SMERCONISH: For a couple of junkies like us, it gets no bigger than tha this.


SMERCONISH: It could be a hell of a debate. What better setting could there be for CNN 's GOP presidential debate this Wednesday than the Ronald Reagan Library because almost everybody on stage claims to be the inheritor of his political legacy. Just listen to them.


UNIDENTIFED MALE: I'm a Reagan conservative. MIKE HUCKABEE, PRESIDENTIAL CANDIDATE: Ronald Reagan said trust but verify.

TED CRUZ, PRESIDENTIAL CANDIDATE: The day Ronald Reagan was sworn into office.

UNIDENTIFED MALE: Reagan expanded Medicaid three or four times.

TRUMP: Ronald Reagan evolved on many issues.


SMERCONISH: But do any of them even have the strange alchemy that made Reagan an indelible icon three decades ago. Do they even know what he stood for? I have the perfect guest to answer that question.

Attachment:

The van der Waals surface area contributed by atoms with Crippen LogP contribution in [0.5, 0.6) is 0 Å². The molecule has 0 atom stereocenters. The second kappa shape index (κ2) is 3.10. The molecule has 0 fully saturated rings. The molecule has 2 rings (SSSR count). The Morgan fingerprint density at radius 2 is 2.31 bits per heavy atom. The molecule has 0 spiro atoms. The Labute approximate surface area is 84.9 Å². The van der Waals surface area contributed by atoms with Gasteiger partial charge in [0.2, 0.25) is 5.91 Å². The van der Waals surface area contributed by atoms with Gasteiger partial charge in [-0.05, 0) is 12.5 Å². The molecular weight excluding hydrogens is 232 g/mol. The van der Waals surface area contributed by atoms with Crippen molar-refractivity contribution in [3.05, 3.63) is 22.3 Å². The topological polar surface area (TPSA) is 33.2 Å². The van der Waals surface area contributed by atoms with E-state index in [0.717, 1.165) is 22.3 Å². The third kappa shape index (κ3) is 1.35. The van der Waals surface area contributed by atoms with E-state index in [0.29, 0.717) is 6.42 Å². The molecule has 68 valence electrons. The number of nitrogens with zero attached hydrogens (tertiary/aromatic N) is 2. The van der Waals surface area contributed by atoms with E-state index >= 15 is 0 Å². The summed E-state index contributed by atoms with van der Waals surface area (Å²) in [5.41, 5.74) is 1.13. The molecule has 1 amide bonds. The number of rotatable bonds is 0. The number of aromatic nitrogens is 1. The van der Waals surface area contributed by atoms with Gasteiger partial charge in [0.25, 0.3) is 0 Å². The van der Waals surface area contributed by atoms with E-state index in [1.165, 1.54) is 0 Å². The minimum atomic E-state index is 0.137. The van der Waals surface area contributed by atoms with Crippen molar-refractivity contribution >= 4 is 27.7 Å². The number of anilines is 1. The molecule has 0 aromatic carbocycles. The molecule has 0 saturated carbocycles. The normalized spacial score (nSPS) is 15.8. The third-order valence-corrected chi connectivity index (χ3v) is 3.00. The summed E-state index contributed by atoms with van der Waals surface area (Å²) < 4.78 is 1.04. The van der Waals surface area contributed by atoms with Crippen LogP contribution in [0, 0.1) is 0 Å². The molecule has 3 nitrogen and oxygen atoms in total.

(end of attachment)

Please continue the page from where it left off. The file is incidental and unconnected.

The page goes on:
Michael Reagan, the late president's oldest son, a political consultant, author, nationally syndicated columnist, joins me now from Los Angeles. Michael, are any of them truly Reagan-esque?

MICHAEL REAGAN, POLITICAL CONSULTANT: They may have traits of Ronald Reagan in them because they are Republicans and somewhat conservative, but are they Reagan-esque? No, Ronald Reagan was likable and he was relatable.

If you are not likable and relatable, you're not going to get the vote of the American public. I would imagine one of my good friends who just suspended his campaign in the last 24 hours was probably the most like Ronald Reagan because he was a cowboy. Rick Perry, a great friend of mine, wears the same boot size as my father, wears the same hat size as my father when he went out to the ranch. Great guy, couldn't get off the ground in Texas.

SMERCONISH: OK. I'm setting you up now, who is the least Reagan- esque on that stage Wednesday night?

REAGAN: Donald Trump.